Good projection shows the panel that you are confident and experienced. More importantly, it allows them to really listen and analyze your voice. This doesn’t mean than you have to sing in one dynamic throughout your entire performance. Just bring all of your dynamics up a notch.
- If you were singing quietly (p) before, now you’re singing medium loud (mf).
- If you were singing loud before (f), now you’re blasting the windows out of here (ff)!
If you don’t practice good projection BEFORE projecting with full force during a vocal audition, you could really hurt your voice! The vocal chords are muscle and they need to be exercised just like every other muscle in your body.
5. Mistakes Will Happen
Not every audition is going to be perfect. Take a breath and remind yourself that it happens to everyone. However, it’s important that you don’t apologize for these bad days in an audition! Mishaps happen, but it’s how you recover from those mishaps that make the panel notice you.
You’ve probably heard a lot of people give the “sore throat” excuse when they haven’t had their best run at a song. And maybe they really do have a sore throat, but it doesn’t change anything about the audition by letting everyone know!
Believe it or not, the panel you’re auditioning for will be able to tell the quality of your voice even if it isn’t your best performance. They’ve seen and heard it all, and they’re experts at what they do.
Forgetting The Lyrics
Forgetting the lyrics is also common in vocal auditions. What a panel is looking for is how quickly you can regain composure and will be able to tell the quality of your voice even if it isn’t your best performance.
If you apologize, roll your eyes, slump your shoulders, or give a heavy sigh after the performance, it doesn’t promote you as a very confident performer.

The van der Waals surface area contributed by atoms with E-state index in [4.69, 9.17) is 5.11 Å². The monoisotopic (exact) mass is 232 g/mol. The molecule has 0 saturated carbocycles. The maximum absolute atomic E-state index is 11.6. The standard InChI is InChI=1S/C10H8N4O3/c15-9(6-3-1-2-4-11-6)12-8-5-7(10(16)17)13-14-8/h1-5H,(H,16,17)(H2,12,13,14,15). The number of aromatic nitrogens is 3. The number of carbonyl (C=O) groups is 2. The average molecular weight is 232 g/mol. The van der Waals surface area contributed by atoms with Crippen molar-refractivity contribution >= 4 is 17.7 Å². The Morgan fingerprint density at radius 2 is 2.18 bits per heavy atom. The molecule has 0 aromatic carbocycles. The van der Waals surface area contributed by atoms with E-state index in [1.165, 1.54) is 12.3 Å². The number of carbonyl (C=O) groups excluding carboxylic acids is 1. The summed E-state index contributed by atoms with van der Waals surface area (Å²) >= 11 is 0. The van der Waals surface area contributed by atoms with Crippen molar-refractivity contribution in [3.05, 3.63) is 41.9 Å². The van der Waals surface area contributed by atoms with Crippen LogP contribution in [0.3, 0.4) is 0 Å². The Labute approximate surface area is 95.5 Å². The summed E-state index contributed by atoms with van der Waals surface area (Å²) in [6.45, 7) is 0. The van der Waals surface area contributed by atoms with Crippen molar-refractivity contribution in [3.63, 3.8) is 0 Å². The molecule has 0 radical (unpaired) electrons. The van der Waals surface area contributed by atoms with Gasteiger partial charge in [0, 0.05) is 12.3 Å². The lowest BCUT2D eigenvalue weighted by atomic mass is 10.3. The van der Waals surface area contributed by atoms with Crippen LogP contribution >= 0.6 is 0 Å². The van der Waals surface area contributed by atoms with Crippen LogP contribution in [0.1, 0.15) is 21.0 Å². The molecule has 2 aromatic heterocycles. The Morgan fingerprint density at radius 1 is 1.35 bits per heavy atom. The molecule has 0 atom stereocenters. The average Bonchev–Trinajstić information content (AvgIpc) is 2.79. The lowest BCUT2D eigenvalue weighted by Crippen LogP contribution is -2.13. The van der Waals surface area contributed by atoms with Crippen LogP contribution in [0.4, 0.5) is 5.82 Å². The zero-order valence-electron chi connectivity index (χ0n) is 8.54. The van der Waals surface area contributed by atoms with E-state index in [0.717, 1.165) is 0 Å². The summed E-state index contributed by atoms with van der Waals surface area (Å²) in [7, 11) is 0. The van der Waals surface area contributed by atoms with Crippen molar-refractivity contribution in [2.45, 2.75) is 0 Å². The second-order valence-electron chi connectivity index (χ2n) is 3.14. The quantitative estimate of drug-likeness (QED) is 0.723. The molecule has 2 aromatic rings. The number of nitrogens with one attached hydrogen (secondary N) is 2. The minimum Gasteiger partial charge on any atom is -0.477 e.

If you can’t remember the words, sing on a “la” or improvise!
6. Avoid Being Too Eager After The Audition
When going to a vocal audition, you need to realize that you are one among many. Keep the panel you are auditioning for in mind: They’ll see many faces throughout the audition process and reject all but a few. In the end, they may only take one person out of hundreds. Be confident enough in your performance that you don’t have to try and earn any points with the panel.
Don’t Ask How Your Audition Went
Every now and then, at the end of your audition, the panel will tell you that you did a great job and they’d like to call you back. But, other times, they won’t say a word! You will have to wait with everyone else for a list to go up sometime at the end of the week.
You shouldn’t go into an audition with the expectation that you are going to find out immediately whether or not you got the part. Patience is a virtue!
Don’t Ask For The Part
It’s also in bad taste to ask the panel you are auditioning for to give you the part. Again, don’t go into the audition with expectations that you are going to find out immediately whether or not you got the part. Saying things like “I have this show completely memorized” or “This has always been my dream” will not help you out in the end.
At the end of the day, the panel cares about one thing and one thing only: finding the best person for the part.
One Final Thought
No, you aren’t getting every part you audition for, and you won’t always get call-backs. But it doesn’t mean that you aren’t skilled or special! It just means that this particular path was not yours to take. And again, never be discouraged. There is something better out there waiting for you!
If you’re looking for vocal audition sheet music, check out our selection of 16 and 32-bar excerpt Audition Cuts. (And keep an eye out for tons more vocal audition sheet music coming soon!)